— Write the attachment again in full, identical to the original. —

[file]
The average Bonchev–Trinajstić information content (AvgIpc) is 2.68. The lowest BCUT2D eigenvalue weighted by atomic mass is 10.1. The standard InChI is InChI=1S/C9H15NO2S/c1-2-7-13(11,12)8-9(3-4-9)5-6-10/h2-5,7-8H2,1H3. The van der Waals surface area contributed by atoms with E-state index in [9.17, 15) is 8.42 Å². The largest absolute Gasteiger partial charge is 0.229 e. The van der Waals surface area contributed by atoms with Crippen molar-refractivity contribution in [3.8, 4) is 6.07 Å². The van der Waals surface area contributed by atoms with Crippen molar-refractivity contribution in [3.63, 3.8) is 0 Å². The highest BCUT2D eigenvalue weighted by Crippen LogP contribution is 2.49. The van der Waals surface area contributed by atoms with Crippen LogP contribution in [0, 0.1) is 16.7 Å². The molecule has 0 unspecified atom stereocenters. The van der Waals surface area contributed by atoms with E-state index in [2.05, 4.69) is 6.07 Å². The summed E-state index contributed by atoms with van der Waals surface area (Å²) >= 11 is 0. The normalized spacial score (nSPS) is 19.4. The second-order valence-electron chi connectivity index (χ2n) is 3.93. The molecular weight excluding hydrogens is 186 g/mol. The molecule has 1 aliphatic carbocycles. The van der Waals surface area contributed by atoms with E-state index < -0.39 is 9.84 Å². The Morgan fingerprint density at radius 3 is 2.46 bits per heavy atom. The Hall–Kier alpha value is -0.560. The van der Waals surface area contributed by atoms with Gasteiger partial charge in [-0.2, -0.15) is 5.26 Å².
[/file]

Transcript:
The average Bonchev–Trinajstić information content (AvgIpc) is 2.68. The lowest BCUT2D eigenvalue weighted by atomic mass is 10.1. The standard InChI is InChI=1S/C9H15NO2S/c1-2-7-13(11,12)8-9(3-4-9)5-6-10/h2-5,7-8H2,1H3. The van der Waals surface area contributed by atoms with E-state index in [9.17, 15) is 8.42 Å². The largest absolute Gasteiger partial charge is 0.229 e. The van der Waals surface area contributed by atoms with Crippen molar-refractivity contribution in [3.8, 4) is 6.07 Å². The van der Waals surface area contributed by atoms with Crippen molar-refractivity contribution in [3.63, 3.8) is 0 Å². The highest BCUT2D eigenvalue weighted by Crippen LogP contribution is 2.49. The van der Waals surface area contributed by atoms with Crippen LogP contribution in [0, 0.1) is 16.7 Å². The molecule has 0 unspecified atom stereocenters. The van der Waals surface area contributed by atoms with E-state index in [2.05, 4.69) is 6.07 Å². The summed E-state index contributed by atoms with van der Waals surface area (Å²) >= 11 is 0. The normalized spacial score (nSPS) is 19.4. The second-order valence-electron chi connectivity index (χ2n) is 3.93. The molecular weight excluding hydrogens is 186 g/mol. The molecule has 1 aliphatic carbocycles. The van der Waals surface area contributed by atoms with E-state index < -0.39 is 9.84 Å². The Morgan fingerprint density at radius 3 is 2.46 bits per heavy atom. The Hall–Kier alpha value is -0.560. The van der Waals surface area contributed by atoms with Gasteiger partial charge in [-0.2, -0.15) is 5.26 Å².